Thursday, 3 April 2008

A NightLight for Bangkok's sex slave women

Julie Ascosi

She was a 12-year-old Cambodian prostitute in Bangkok. While others her age may be selling flowers or shining shoes to make money, she was "going with the men". But she was not alone.

American missionary Annie Dieselberg discovered there were four girls, ages 9-12 who were in the sex trade and eventually there was a bust. The girls were sent back to Cambodia. But within a few months they were back at the bars. All but one. The fourth girl was gang-raped at the border and disappeared. Within a short time, two more girls disappeared and were under the care of a Danish man somewhere in Bangkok.

"Those events gave me a vision to start a children's center," Dieselberg said. Dieselberg hoped to start a ministry that would be a light in the midst of the dark reality of sex tourism in Bangkok.

About 12,000 children per year are trafficked for sexual exploitation in South East Asia, mostly to Thailand according to research by the International Labor Organization (ILO). But children are not the only ones being exploited.

"[I discovered] that there were large numbers of women trafficked from Eastern Europe and Central Asia in this other area of town," Dieselberg said. "Their issues were not being addressed either and I began to pray for opportunities to help them."

Dieselberg and her husband had worked in various ministries in Thailand for years, reaching out to prostitutes, but Dieselberg felt called to something more.

"I was bursting with vision but there was no room for it in the other ministry. That ministry was well established and I finally realized that God did not want me to stay in that setting but to take the vision He had given me and begin a new work," Dieselberg said.

Dieselberg left her ministry and spent a couple months in prayer and fasting.

"At the end of that time, I came together with four other women who were seeking ways to minister with women in prostitution," Dieselberg said. These women had been part-time volunteers with another organization but had left, hoping to start something new and soon embraced Dieselberg's idea to light the way for the prostitutes.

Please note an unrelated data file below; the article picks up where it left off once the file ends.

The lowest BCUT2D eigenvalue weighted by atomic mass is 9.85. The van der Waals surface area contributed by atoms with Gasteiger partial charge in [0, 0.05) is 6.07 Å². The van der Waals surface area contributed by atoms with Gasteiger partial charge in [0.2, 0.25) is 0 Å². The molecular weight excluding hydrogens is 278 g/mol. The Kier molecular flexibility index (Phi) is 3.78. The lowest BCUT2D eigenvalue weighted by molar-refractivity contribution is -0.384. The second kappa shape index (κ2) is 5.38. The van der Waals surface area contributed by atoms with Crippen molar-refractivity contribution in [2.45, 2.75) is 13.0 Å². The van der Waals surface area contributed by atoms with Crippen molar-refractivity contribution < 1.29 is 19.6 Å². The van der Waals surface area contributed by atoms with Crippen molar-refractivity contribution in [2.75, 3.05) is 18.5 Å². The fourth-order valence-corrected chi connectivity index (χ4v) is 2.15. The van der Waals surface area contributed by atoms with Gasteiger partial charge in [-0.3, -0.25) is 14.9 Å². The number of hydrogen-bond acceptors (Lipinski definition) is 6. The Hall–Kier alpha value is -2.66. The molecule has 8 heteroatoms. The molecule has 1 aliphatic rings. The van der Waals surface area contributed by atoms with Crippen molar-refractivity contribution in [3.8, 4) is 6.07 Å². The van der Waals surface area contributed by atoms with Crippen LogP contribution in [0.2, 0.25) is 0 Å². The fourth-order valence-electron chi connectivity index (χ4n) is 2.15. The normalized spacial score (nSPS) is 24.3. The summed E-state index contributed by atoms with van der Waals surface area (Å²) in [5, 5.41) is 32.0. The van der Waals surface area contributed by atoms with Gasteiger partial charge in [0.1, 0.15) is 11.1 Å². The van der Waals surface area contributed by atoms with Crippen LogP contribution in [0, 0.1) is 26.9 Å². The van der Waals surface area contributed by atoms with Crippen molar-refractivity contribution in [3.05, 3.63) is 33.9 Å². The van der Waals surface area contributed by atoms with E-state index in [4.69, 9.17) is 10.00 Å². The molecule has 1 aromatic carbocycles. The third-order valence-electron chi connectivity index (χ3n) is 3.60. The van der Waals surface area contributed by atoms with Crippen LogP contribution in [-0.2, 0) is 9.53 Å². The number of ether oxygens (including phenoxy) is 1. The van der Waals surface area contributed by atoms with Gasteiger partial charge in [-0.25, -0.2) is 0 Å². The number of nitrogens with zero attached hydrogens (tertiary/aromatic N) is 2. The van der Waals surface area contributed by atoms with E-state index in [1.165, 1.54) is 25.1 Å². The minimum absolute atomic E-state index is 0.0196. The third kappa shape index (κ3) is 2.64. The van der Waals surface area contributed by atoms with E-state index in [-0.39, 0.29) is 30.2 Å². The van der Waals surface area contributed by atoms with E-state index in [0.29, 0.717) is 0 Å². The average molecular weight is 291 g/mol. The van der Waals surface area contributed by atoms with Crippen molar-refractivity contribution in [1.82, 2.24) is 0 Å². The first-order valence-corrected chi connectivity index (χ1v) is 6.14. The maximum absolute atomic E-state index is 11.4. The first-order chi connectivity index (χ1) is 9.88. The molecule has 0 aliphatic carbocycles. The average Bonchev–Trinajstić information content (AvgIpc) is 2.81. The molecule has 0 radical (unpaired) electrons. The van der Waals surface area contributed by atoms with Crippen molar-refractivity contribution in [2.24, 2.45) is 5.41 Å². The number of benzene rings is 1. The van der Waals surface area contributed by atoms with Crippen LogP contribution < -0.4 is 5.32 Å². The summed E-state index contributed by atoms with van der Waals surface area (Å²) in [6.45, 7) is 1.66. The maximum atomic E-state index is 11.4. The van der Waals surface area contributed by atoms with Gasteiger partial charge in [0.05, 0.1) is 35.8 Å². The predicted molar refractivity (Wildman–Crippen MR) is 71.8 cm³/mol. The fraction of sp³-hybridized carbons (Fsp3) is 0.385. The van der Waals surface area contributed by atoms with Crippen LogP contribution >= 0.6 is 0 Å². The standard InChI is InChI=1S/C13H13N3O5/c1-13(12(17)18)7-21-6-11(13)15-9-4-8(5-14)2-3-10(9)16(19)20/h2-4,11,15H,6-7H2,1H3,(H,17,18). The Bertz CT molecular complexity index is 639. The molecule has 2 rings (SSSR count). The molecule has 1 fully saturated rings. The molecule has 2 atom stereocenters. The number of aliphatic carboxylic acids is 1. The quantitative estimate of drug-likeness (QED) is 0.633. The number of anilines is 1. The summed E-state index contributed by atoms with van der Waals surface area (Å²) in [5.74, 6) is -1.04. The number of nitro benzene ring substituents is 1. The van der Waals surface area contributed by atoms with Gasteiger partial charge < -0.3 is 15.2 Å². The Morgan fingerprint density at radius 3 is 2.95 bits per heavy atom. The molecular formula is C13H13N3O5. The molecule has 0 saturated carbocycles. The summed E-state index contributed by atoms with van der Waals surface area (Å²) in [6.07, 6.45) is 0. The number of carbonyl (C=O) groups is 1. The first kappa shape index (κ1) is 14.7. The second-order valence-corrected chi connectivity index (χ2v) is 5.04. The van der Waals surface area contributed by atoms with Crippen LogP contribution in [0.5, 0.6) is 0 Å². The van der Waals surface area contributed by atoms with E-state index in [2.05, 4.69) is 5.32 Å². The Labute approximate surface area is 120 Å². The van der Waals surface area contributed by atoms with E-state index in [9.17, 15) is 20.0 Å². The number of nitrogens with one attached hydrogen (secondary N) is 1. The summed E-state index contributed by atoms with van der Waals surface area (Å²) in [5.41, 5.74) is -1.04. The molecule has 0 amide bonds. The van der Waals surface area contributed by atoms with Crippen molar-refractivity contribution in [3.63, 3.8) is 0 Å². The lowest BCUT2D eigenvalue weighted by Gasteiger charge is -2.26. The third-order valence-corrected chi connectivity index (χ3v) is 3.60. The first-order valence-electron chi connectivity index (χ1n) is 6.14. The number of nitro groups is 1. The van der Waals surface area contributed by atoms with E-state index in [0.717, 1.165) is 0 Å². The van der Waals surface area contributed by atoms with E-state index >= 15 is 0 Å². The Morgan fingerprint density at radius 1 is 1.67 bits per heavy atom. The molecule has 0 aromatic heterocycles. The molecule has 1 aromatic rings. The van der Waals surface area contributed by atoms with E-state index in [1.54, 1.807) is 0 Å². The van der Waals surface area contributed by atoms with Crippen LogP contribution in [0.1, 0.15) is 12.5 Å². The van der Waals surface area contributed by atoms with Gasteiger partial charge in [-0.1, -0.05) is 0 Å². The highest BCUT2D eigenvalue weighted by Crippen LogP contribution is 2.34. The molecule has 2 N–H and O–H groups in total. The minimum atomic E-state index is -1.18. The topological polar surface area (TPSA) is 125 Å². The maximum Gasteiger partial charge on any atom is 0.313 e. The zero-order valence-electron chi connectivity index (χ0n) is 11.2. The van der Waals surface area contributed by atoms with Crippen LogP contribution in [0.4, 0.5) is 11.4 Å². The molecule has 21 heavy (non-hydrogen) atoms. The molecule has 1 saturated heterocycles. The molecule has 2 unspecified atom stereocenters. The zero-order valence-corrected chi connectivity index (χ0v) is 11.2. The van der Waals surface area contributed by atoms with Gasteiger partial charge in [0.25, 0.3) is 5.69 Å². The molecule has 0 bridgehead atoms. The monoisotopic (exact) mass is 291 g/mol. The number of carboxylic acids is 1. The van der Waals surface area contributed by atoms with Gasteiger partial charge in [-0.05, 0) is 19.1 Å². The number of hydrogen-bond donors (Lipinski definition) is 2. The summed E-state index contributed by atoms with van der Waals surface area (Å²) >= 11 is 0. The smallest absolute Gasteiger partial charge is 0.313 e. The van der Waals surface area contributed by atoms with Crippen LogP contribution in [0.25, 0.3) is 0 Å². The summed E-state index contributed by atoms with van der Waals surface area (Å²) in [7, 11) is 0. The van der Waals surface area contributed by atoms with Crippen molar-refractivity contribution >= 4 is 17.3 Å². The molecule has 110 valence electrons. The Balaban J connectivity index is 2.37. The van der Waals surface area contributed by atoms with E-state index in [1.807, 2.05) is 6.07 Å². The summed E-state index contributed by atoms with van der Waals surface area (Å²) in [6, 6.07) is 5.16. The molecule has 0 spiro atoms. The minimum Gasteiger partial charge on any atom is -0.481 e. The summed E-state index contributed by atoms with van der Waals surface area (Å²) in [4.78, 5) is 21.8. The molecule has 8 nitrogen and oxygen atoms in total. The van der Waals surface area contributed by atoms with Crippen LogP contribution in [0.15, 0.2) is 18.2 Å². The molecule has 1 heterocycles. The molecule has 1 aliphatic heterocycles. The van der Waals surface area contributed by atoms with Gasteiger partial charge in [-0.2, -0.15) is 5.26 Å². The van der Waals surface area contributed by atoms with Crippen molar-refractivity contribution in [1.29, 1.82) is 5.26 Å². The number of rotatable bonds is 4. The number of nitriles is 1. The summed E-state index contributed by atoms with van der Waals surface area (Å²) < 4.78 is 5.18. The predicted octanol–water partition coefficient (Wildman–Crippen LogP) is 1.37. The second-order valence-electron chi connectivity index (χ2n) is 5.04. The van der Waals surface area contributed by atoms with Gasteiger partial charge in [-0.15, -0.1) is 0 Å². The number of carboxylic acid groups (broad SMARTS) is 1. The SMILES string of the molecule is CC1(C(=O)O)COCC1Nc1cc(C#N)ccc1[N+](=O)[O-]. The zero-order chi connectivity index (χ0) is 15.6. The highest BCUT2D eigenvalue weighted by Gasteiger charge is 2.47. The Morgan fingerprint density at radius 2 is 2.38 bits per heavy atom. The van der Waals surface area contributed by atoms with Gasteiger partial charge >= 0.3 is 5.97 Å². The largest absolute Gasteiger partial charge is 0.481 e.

In the West a nightlight gives comfort to children and lights the way to safety. Acting on her vision and playing off of this imagery, Dieselberg established NightLight in 2005 in Bangkok, Thailand. NightLight doubles as a business and ministry. Specifically the ministry reaches out to women and children working in the bar areas of Nana/Sukhumvit. While most organizations for prostitutes focus on vocational training and discipleship, NightLight is unique as a for-profit ministry that reaches both women and children in prostitution and trafficking regardless of their ethnicity or place of origin.

"We believe that the women most urgently need a decent job," Dieselberg said.

As a registered Thai business, NightLight makes a profit by selling the jewelry that the Thai women have been taught to design and make. They sell the jewelry online at and through a network of churches throughout Thailand and the U.S. By providing the women with a job complete with good wages and benefits and providing assistance to children, NightLight helps them stay out of prostitution and move forward.

But NightLight is much more than just a business.

"Deep down, we believe that they have other more significant needs…Our program includes then the other areas which they need healing and restoration such as spiritual, family, wounds, physical, education, training, and financial," Dieselberg said.

There are eight paid staff, six of whom are Thais, and more are being added to their number. In addition to the eight are about twelve more staff who establish trusting relationships with the women and children in the bar areas in order to provide them with alternatives and assistance.

In Thailand, trafficking is a 500 billion baht (U.S. $15.3 billion) annual business, which is 50%- 60% of the government's annual budget and more lucrative than the drug trade according to the Coalition Against Trafficking in Women. In addition, a study published by the ILO, says that the sex industry accounts for between 2% and 14% of the countries' gross domestic product. It is no wonder that the authorities are hesitant to get involved in stopping such a lucrative business.

In addition, alleged corruption and apathy among police can be disheartening to those trying to help especially in emergency situations.

"One time, I witnessed a woman being held at knifepoint by a man. She was crying and resisting. As she was across the street, I looked around for assistance. Behind us was a [man] who was watching but not doing a thing. I asked him if he was going to do anything to help her and he said, 'It's just his girl.'" Dieselberg said. "I laid into him but he was nonplussed and just walked away. The woman was dragged into a car and driven off."

Despite attempts at befriending various cops who often attend the bars, situations such as these have taught Dieselberg and her staff to rely on reputable links who know who to best turn to for help.

Part II "But the darkness has not overcome it" will be featured in next week's issue.

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